MXA PRODUCT TEST: TROY LEE DESIGNS BLAIS RIDING JACKET: The First Modern Offroad Jacket To Accept A Neck Brace; Very Creative Idea That Is A Step Forward In Riding Comfort

December 24, 2009
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WHAT IS IT? A waterproof offroad jacket that not only keeps you warm, but accepts a Leatt brace.
WHAT’S IT COST? $260.00.

CONTACT? or (951) 371-5219.

WHAT’S IT DO? When it is cold outside and you want to ride, you need to bundle up. The problem with the bundling approach is that when you are finally warm, you can’t move. There is no doubt that the offroad crowd knows more about cold-weather riding than the typical motocrosser. Offroad guys spend hours in the saddle, at high altitude and in freezing conditions. So, when the MXA wrecking crew went looking for cold-weather gear that we could wear during morning practice on a brisk spring day, we elected to test the Troy Lee Designs Blais Jacket.

It is hard to imagine that a riding jacket could push the envelope, but the Blais jacket does just that.ÿÿÿÿÿÿÿÿÿÿÿÿ

WHAT STANDS OUT? Here’s a list of things that stand out with the Troy Lee Designs Blais Jacket.

(1) Neck-brace compatible. With a normal riding jacket you have to leave your Leatt, EVS or Alpinestars neck brace at home (or at the very least leave the top of the jacket open to clear the structure). Not so with the Troy Lee Blais jacket. The complete collar unzips from the jacket to reveal a neck hole sized perfectly for a neck brace. A rider can remove the collar, put his neck brace on, and put the jacket on over the neck brace. It’s a great concept.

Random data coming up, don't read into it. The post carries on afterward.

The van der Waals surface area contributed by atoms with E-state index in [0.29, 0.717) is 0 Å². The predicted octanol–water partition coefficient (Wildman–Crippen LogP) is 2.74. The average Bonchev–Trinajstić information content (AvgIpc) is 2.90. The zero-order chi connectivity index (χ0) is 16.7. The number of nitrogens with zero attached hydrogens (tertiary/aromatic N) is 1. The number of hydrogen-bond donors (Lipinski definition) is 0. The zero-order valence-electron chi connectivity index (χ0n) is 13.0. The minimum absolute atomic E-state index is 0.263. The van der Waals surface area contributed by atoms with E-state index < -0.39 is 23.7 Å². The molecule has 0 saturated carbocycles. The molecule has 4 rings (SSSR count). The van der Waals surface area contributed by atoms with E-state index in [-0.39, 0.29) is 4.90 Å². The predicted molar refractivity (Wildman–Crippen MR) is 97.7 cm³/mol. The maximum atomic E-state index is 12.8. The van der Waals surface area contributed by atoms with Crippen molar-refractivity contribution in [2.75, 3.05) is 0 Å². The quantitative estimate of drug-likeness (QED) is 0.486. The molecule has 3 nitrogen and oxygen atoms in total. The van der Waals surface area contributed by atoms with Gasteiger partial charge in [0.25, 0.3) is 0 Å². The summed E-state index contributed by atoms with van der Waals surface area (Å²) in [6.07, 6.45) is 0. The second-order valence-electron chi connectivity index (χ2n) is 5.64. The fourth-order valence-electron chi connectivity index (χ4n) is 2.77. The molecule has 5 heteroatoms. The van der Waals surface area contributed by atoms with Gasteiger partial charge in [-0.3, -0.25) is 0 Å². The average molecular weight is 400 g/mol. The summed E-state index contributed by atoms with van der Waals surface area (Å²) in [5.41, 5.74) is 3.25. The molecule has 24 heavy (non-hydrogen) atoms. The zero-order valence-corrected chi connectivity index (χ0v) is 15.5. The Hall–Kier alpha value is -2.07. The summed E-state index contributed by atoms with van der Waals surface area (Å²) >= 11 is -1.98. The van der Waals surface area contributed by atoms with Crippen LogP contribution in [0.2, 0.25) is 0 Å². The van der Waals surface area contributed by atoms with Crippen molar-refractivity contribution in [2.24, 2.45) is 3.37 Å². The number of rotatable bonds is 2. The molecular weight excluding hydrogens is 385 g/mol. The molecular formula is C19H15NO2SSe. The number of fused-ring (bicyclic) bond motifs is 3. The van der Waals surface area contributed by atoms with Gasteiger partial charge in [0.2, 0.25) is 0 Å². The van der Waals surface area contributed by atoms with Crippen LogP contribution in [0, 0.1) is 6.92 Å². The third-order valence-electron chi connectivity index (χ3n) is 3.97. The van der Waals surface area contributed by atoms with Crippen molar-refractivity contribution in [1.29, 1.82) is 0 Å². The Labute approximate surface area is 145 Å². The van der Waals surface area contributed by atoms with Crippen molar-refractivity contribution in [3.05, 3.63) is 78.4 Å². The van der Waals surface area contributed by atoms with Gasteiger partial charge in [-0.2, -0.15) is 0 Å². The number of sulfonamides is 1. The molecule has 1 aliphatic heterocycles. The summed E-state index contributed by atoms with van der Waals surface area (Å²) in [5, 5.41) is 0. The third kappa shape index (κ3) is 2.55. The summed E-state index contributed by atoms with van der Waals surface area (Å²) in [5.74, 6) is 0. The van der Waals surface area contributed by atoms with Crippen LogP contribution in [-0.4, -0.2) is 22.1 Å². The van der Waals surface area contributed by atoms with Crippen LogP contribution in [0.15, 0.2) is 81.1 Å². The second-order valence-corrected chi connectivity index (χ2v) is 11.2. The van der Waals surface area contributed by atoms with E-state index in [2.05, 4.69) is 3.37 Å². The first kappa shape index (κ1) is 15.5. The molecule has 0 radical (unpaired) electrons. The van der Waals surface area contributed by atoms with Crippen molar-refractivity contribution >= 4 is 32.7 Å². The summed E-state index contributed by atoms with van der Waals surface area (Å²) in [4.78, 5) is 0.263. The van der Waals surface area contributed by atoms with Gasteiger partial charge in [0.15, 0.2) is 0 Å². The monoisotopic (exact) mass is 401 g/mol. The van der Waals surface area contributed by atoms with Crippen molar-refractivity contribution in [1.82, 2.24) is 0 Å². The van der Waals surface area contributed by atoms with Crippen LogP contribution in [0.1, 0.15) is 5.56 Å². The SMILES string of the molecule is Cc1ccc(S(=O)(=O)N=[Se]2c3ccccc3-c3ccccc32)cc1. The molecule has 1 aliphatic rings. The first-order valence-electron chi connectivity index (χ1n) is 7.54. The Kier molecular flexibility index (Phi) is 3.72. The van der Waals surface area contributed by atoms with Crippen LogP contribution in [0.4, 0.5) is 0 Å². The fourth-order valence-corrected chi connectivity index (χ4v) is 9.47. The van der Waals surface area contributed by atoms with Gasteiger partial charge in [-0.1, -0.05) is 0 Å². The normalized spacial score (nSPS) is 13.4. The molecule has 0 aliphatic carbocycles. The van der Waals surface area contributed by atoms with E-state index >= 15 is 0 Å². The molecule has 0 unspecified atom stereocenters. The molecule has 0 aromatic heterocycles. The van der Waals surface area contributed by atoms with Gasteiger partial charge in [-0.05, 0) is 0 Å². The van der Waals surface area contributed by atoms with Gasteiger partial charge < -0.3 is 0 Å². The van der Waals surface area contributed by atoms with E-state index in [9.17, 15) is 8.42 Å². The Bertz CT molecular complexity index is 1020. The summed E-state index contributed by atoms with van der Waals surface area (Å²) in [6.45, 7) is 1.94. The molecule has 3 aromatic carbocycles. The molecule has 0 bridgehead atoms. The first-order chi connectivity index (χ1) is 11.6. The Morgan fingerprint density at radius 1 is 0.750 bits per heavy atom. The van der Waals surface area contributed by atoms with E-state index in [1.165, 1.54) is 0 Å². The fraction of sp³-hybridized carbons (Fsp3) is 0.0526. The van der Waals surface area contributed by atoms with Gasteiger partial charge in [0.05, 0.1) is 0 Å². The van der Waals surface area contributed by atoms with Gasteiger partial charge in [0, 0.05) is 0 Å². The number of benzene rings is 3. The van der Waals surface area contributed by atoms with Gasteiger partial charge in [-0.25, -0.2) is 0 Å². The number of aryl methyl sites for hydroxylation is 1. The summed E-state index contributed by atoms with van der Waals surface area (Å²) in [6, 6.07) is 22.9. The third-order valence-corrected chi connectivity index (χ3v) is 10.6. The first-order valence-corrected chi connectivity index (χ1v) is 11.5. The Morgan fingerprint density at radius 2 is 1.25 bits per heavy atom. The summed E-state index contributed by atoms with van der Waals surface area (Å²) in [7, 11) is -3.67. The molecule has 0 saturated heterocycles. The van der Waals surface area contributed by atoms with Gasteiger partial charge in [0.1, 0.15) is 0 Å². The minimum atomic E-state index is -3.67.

(2) Zippers. Troy chose the largest, toughest waterproof zippers he could find to facilitate getting in and out of the Blais jacket with gloves on.

(3) Vents. If you start to feel a little overheated, there are zippered panels that can be opened up to let cool air in under your arms and across your back.

(4) Liner. The Blais jacket uses a polyester mesh liner to keep the jacket light.

(5) Snuggers. There are Velcro straps across the waistline on the back and at both wrists to ensure a tight fit.

(6) Cargo. There is a secret fanny pack hidden in the rear cargo pocket. There is also a rubberized iPod port in the breast pocket.

(7) Sizing. The Blais is available in small, medium, large, extra-large and extra-extra-large. The MXA wrecking crew opted to go larger on the jacket so that we could fit it over our roost protector.

(8) Pockets. There are eight of them.

(9) Colors. Since this jacket is going to get roosted, you don’t want any fancy neon colors. That is good, because the Blais jacket only comes in one color.

WHAT’S THE SQUAWK? When you aren’t riding (and in the attack position), the sleeves seem a little long. Several test riders rolled up their cuffs.

Riding jacket technology hasn’t advanced much since the advent of the original Malcolm Smith Gold Medal jacket 30 years ago. The Troy Lee Designs Blais jacket is a step forward in jacket evolution.


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